Subscribe to cable service for long enough and you'll probably run into lousy customer service at some point, whether it's technicians who don't show up on time or phone reps that won't let you cancel. However, Comcast's behavior in Washington might take the cake. The state's Attorney General has filed an amended complaint alleging that Comcast subscribed more than half of its Service Protection Plan customers without consent since the option was first available in 2011. It frequently enrolled customers without even mentioning the plan, according to the lawsuit, but the worst was when it did -- employees reportedly claimed the $6 monthly service was free, and would even sign people up after they'd explicitly refused it.
To make matters worse, the Attorney General's office added that the plan in question did... well, nothing. It was supposed to reduce the cost of repairs, but it excluded in-wall wiring and outdoor wiring -- you know, a large portion of the service. As the Attorney General explained, all it really did was cover the technician coming to tell you that your equipment was broken.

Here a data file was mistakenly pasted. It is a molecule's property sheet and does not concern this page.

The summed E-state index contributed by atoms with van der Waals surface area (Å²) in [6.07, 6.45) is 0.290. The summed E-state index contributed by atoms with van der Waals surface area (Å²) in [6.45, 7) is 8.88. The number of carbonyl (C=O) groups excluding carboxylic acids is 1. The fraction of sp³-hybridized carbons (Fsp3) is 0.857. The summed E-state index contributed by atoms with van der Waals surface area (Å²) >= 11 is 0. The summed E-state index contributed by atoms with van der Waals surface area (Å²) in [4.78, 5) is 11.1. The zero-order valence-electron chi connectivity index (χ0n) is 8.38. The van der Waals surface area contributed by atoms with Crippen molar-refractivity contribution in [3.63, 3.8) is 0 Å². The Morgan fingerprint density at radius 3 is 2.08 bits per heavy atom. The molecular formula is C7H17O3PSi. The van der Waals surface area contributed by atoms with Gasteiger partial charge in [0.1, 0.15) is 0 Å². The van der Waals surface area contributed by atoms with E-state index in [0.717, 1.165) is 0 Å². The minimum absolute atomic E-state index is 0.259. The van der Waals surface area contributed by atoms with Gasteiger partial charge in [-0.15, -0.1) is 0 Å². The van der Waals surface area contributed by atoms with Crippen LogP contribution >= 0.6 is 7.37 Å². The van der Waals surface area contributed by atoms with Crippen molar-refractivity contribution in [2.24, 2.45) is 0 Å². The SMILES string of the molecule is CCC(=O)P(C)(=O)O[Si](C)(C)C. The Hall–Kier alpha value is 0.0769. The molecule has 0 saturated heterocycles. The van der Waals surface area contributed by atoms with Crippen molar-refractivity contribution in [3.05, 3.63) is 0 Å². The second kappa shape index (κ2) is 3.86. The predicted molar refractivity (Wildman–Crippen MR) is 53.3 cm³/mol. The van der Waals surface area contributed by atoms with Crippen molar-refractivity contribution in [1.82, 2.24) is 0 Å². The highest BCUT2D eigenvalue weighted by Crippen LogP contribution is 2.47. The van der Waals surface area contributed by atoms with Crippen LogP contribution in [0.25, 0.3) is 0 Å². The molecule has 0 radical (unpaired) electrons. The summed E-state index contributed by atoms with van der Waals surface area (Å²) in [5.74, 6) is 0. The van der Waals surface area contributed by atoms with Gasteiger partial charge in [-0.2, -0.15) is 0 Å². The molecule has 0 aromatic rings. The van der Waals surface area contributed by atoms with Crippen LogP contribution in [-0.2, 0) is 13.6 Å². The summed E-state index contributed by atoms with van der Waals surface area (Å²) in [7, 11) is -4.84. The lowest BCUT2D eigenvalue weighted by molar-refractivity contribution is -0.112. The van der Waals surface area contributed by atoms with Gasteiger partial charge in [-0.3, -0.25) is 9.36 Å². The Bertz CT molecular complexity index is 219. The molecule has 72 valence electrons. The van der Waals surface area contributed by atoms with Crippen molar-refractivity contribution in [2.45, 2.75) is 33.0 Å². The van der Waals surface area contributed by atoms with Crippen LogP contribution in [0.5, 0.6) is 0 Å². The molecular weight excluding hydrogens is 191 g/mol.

Comcast denied doing anything wrong in a statement to Ars Technica, and said that it "strongly disagree[s]" with the Washington AG's assertions. It maintained that the plan covered "virtually all charges over 99 percent of the time," and that the lawsuit is based on a "flawed methodology and assumptions."
However, the company hasn't exactly gone to great lengths to provide evidence. The Attorney General's Office said that Comcast has repeatedly refused to provide call recordings, and later admitted that it had deleted 90 percent of calls after it had been told to preserve them. Washington's lawsuit is based in part on samples that supported accusations of deceptive practices.
Whoever's telling the truth, this practice wouldn't come out of the blue. Telecoms are notorious for including below-the-line fees that mask the true cost of service. However, it's rare that they're so audacious in those attempts that they charge you for services you didn't want. If the lawsuit is successful, it could serve as a warning shot that deters other telcos.